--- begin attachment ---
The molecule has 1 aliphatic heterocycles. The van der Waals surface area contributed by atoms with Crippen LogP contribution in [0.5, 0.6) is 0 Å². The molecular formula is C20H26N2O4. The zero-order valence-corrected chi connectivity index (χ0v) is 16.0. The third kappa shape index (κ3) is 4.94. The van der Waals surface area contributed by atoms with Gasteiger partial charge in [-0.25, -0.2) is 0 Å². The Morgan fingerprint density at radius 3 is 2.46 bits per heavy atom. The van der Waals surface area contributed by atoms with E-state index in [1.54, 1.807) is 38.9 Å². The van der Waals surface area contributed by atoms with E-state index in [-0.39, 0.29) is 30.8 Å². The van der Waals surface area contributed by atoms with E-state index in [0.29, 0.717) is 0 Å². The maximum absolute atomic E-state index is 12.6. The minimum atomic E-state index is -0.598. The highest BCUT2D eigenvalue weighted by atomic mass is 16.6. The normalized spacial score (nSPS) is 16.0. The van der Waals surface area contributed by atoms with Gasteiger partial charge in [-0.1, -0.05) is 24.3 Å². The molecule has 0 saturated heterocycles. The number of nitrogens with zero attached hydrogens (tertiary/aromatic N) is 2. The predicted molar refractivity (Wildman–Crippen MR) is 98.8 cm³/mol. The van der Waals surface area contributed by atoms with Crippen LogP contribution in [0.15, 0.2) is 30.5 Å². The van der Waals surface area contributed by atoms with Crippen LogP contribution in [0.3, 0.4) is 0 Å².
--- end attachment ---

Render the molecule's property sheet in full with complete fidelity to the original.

The molecule has 1 aliphatic heterocycles. The van der Waals surface area contributed by atoms with Crippen LogP contribution in [0.5, 0.6) is 0 Å². The molecular formula is C20H26N2O4. The zero-order valence-corrected chi connectivity index (χ0v) is 16.0. The third kappa shape index (κ3) is 4.94. The van der Waals surface area contributed by atoms with Gasteiger partial charge in [-0.25, -0.2) is 0 Å². The Morgan fingerprint density at radius 3 is 2.46 bits per heavy atom. The van der Waals surface area contributed by atoms with E-state index in [1.54, 1.807) is 38.9 Å². The van der Waals surface area contributed by atoms with E-state index in [-0.39, 0.29) is 30.8 Å². The van der Waals surface area contributed by atoms with E-state index in [0.29, 0.717) is 0 Å². The maximum absolute atomic E-state index is 12.6. The minimum atomic E-state index is -0.598. The highest BCUT2D eigenvalue weighted by atomic mass is 16.6. The normalized spacial score (nSPS) is 16.0. The van der Waals surface area contributed by atoms with Gasteiger partial charge in [-0.1, -0.05) is 24.3 Å². The molecule has 0 saturated heterocycles. The number of nitrogens with zero attached hydrogens (tertiary/aromatic N) is 2. The predicted molar refractivity (Wildman–Crippen MR) is 98.8 cm³/mol. The van der Waals surface area contributed by atoms with Crippen LogP contribution in [0.15, 0.2) is 30.5 Å². The van der Waals surface area contributed by atoms with Crippen LogP contribution in [0.3, 0.4) is 0 Å².